While variations of what reparations could look like have been proposed, there is no concrete prescription for what it could look like if established. While this could change in the future, it seems like this detrimental facet of the argument for reparations has already resulted in polarization by and opposition from the general populace of America. In July 2018, a survey conducted by progressive think tank Data for Progress showed that only 26% of Americans support some kind of compensation or cash benefit for descendants of slavery. The ambiguity about what reparations could look like in America leaves a misunderstanding about the actual fiscal benefit it could have on closing the socioeconomic gap between White and Black Americans as well as likely having an effect on the popularity of reparations among the general populace. The lack of popularity amongst the general populace suggests that passing legislation for reparation is not likely resulting in the question of whether or not it is really a veritable solution to helping close the disparagement gap.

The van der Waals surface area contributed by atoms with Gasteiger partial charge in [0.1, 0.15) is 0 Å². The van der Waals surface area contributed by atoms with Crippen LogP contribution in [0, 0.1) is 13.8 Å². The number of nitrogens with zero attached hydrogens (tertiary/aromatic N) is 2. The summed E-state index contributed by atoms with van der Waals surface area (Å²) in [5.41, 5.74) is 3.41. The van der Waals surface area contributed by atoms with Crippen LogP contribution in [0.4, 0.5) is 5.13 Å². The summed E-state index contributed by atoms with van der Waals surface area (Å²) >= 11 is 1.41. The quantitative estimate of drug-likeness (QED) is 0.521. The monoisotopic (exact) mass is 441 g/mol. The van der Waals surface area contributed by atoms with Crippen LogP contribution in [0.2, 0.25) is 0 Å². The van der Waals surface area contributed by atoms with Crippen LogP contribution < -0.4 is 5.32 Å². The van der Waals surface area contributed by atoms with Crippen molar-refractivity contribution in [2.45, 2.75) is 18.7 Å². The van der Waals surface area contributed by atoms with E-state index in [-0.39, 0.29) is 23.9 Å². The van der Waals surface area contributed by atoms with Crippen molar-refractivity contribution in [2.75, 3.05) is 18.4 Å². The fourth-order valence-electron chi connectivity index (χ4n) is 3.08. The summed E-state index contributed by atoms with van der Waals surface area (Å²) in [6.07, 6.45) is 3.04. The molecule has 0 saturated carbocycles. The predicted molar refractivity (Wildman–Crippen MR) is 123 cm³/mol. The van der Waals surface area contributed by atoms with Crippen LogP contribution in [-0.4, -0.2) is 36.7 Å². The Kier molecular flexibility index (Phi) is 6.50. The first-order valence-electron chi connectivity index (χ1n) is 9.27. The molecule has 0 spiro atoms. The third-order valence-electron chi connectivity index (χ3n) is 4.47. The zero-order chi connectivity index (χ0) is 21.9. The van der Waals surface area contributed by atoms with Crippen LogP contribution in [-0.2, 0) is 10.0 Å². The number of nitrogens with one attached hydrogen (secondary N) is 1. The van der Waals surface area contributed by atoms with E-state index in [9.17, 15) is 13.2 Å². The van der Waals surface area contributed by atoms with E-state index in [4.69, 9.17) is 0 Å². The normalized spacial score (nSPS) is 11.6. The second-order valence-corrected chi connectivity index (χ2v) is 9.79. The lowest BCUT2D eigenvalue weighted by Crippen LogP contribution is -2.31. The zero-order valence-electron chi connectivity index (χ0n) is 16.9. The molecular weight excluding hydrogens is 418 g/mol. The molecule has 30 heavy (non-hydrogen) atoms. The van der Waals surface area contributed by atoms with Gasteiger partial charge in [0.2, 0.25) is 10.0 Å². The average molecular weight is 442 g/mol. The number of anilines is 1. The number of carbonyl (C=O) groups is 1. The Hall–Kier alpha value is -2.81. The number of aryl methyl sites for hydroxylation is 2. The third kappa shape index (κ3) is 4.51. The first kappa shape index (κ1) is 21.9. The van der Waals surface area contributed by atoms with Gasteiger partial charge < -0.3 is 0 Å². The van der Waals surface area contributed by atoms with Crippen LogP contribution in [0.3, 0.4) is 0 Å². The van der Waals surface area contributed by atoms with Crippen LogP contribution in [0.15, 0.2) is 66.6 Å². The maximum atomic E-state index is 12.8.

A clear example of modern-day systemic racism, though it is one of many economic and social setbacks which resulted due to the permeating effects of slavery, is the American healthcare system and the disparagement Black Americans face within it. The average annual cost for healthcare premiums for Black Americans is roughly 20% of household income. When considering general socioeconomic inequalities Black Americans face as a demographic, this 20% of household income is not as small as it may seem. Although Black Americans face many struggles in relation to the conglomerate that is the current American healthcare, the Affordable Care Act passed in 2010 has improved the conditions of Black Americans within the healthcare system. However, in Jamila Taylor’s report completed through The Century Foundation, an independent, progressive think tank, it is revealed that, despite the ACA’s strides forward, Black maternal mortality, heart disease, diabetes, cancer, and a plethora of rates of health conditions are prevalent, exemplifying the disparities Black Americans face in the healthcare system when compared to White Americans. Moreover, Black Americans are more likely to die from various chronic illnesses in comparison to White Americans which can be heavily attributed to the lack of access to reliable healthcare due to economic disparagement.